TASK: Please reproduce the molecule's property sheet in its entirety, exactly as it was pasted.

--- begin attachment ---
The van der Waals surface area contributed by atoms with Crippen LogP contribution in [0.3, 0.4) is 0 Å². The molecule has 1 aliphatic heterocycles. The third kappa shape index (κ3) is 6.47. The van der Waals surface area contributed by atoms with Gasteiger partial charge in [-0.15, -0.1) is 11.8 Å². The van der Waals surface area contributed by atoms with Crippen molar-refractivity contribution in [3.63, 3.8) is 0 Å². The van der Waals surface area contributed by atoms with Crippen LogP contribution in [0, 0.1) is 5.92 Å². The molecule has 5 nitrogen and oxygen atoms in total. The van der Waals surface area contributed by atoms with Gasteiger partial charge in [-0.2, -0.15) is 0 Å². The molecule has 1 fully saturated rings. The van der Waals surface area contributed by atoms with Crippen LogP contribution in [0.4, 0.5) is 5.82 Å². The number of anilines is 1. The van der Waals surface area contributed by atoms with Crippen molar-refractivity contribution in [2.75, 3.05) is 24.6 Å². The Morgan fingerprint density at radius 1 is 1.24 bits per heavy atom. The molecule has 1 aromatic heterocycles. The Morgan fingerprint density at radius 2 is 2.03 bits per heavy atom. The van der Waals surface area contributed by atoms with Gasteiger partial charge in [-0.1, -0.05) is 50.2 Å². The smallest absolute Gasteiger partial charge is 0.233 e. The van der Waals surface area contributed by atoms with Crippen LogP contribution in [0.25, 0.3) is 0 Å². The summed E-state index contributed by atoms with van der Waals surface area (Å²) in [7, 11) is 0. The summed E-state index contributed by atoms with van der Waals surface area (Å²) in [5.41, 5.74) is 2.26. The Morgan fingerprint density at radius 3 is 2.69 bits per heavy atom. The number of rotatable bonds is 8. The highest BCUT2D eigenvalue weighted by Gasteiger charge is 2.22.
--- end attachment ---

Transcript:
The van der Waals surface area contributed by atoms with Crippen LogP contribution in [0.3, 0.4) is 0 Å². The molecule has 1 aliphatic heterocycles. The third kappa shape index (κ3) is 6.47. The van der Waals surface area contributed by atoms with Gasteiger partial charge in [-0.15, -0.1) is 11.8 Å². The van der Waals surface area contributed by atoms with Crippen molar-refractivity contribution in [3.63, 3.8) is 0 Å². The van der Waals surface area contributed by atoms with Crippen LogP contribution in [0, 0.1) is 5.92 Å². The molecule has 5 nitrogen and oxygen atoms in total. The van der Waals surface area contributed by atoms with Gasteiger partial charge in [-0.2, -0.15) is 0 Å². The molecule has 1 fully saturated rings. The van der Waals surface area contributed by atoms with Crippen LogP contribution in [0.4, 0.5) is 5.82 Å². The number of anilines is 1. The van der Waals surface area contributed by atoms with Crippen molar-refractivity contribution in [2.75, 3.05) is 24.6 Å². The Morgan fingerprint density at radius 1 is 1.24 bits per heavy atom. The molecule has 1 aromatic heterocycles. The Morgan fingerprint density at radius 2 is 2.03 bits per heavy atom. The van der Waals surface area contributed by atoms with Gasteiger partial charge in [-0.1, -0.05) is 50.2 Å². The smallest absolute Gasteiger partial charge is 0.233 e. The van der Waals surface area contributed by atoms with Crippen LogP contribution in [0.25, 0.3) is 0 Å². The summed E-state index contributed by atoms with van der Waals surface area (Å²) in [7, 11) is 0. The summed E-state index contributed by atoms with van der Waals surface area (Å²) in [5.41, 5.74) is 2.26. The Morgan fingerprint density at radius 3 is 2.69 bits per heavy atom. The number of rotatable bonds is 8. The highest BCUT2D eigenvalue weighted by Gasteiger charge is 2.22.